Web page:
Has cooking always been so complicated? When I look at recipes in magazines like Cooking Light and Bon Appetit, the pages themselves seem weighed down with all the ingredients to be prepared in intricate separated stages, then elegantly choreographed for assembly, like a culinary ballet. If I weren't comfortable with my keep-it-simple-stupid style of cooking, I'd feel intimidated by today's baroque cooking culture.
I'm not alone. A 2011 survey conducted online by Impulse Research (on behalf of Bosch home appliances) found that nearly a third of Americans prefer to think about cooking or drool over cooking shows on TV than to actually sauté, braise or roast. Even here in organic Humboldt County, how many of us buy all those lovely beets at the farmers' market, imagine delicious banquets and then feel guilty when we don't use them?
I came to cooking late in the game, having grown up with a passel of sisters. The fact that I was never one of Mother's anointed helpers in the kitchen never bothered me until around age 24, when, living alone, I began to feel uneasy that my fridge was cavernously empty and I was subsisting on Doritos and toast. Really.
One bold evening I began. Gingerly, I heated up a can of chili, transferred it to a bowl and dug in. Food snobs may sneer, but hey, if it's in a bowl, it's a meal — and surely we can agree that canned chili is an improvement over Doritos. Soon after, I watched my friend Susan add sautéed onions and celery to a can of clam chowder, making it thicker and chunkier. Until then, it had never occurred to me that you could actually supplement the contents of a can with fresh ingredients.
Next I tried a tuna fish casserole recipe out of the venerable Fannie Farmer Cookbook, which called for a can of mushroom soup, a can of tuna fish, three hard-boiled eggs and noodles. Fannie explained exactly how to boil the eggs and cook the pasta (well, noodles: this was the '70s. The term "pasta" had yet to cross the pond). I faithfully followed her every word, subscribing to my future mother-in-law's wisdom, "If you can read, you can cook." And at My First Dinner Party, the guests pronounced the casserole "gourmet."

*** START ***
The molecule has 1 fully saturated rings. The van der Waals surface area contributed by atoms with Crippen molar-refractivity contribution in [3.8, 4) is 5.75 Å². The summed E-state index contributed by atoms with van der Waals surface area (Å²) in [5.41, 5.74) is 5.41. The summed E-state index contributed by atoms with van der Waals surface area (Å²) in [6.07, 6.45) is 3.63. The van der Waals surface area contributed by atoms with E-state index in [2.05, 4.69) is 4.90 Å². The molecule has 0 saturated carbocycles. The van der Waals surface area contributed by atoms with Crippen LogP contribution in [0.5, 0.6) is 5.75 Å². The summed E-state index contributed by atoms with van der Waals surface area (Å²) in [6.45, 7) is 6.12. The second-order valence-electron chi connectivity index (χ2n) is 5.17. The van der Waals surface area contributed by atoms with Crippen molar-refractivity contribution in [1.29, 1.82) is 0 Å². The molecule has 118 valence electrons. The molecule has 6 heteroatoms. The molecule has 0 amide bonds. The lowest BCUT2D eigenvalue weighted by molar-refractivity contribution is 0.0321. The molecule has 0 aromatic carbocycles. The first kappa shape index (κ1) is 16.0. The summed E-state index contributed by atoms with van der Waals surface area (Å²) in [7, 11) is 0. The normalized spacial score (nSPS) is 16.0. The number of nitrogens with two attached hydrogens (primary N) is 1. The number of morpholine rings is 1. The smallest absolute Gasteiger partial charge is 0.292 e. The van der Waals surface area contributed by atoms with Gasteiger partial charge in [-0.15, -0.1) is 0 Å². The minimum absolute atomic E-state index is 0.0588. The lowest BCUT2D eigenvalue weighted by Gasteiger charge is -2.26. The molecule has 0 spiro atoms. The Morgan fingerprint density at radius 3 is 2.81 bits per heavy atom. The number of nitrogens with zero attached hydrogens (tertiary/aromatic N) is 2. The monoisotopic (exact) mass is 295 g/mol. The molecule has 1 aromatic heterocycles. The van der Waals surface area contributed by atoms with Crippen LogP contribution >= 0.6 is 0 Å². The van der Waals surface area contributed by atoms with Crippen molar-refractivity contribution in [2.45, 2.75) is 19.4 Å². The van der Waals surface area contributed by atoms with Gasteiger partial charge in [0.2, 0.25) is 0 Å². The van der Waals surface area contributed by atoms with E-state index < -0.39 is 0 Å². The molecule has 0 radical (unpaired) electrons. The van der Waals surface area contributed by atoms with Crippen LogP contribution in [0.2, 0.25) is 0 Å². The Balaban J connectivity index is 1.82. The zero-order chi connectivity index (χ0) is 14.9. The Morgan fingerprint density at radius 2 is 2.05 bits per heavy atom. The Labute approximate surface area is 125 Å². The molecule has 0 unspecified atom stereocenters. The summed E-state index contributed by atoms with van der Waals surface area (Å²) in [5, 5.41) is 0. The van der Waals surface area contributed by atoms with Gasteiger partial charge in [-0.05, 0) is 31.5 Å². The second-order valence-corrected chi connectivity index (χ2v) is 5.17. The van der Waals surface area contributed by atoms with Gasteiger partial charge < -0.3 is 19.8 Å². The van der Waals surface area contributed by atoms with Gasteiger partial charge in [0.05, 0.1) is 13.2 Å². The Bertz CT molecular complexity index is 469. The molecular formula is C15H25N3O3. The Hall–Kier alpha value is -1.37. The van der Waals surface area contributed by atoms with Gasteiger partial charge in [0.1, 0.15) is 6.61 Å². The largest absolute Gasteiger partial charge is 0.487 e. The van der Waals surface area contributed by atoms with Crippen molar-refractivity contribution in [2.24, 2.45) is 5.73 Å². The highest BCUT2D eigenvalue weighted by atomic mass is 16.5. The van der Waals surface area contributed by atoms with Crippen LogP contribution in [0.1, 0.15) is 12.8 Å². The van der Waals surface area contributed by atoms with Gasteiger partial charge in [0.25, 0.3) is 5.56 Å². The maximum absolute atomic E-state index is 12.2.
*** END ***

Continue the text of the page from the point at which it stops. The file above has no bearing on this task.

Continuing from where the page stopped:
Almost 40 years later, I no longer buy cream of mushroom soup, but in my cupboard you'll find rows of canned navy, cannellini, garbanzo, fava and black beans. Another friend described the early years of her marriage, when she and her husband were chronically broke, as "the rice-and-beans days." I laughed, because I could live on rice and beans for the rest of my life. Especially ever-versatile black beans. Add a shot of cumin and cut-up mango or chutney and they taste Indian; add orange juice and they turn Brazilian. Add coffee or cocoa, and they taste "haunting," as one recipe described it.
I know what you're thinking: cans? Yes, I know the beans would be even healthier if I cooked them from scratch (and I'd certainly feel more virtuous), but I'm not one to plan ahead and by the time I want them, I want them now.
Here's my recipe. To lighten it up, I skip the grain and just have the black beans alone. Measurements are approximate, depending on your love of garlic and curry.
Ingredients and method:
For the rice:
2/3 cup rice or farro
Start this first because it takes longer to cook than the veggies. Boil 2 cups of water. Stir in 2/3 cup brown rice. Cover and let it simmer 45-50 minutes. (If you use farro, simmer only 30 minutes.)
For the stew:
1 tablespoon olive oil
2-3 big garlic cloves, minced (I love garlic, so I use a lot)
1 onion, chopped, or 1 cup of chopped leek, white and light green portions
1 medium carrot, sliced
½ sweet potato, sliced
1 celery or bok choy stem, chopped
½ green, yellow or red pepper, chopped
1 handful cilantro, finely chopped
½ cup water or broth
¼ cup tomato or pasta sauce
1 can black beans
2 teaspoons curry powder
sprinkling of cumin
sprinkling of fennel, if desired
salt and pepper to taste
Warm the olive oil in a 3-quart saucepan. Add the garlic and onion/leek and sauté for 2 minutes. Stir in the chopped carrot, celery/bok choy, pepper and sweet potato.
Add the pasta sauce and water or broth. Pour in more water if the vegetables start to stick to the pot. Add the cilantro and spices and cook 5 minutes or until the vegetables are tender.
Add the black beans and stir them into the vegetables.
Serve the chili on top of the rice, unless you're someone whose rice doesn't always come out just right (ahem). Mixing the rice and black beans together will hide any imperfections.
Serve and dig in.
Louisa Rogers taught herself to cook with the help of The Joy of Cooking, The Fannie Farmer Cookbook, and The Moosewood Cookbook.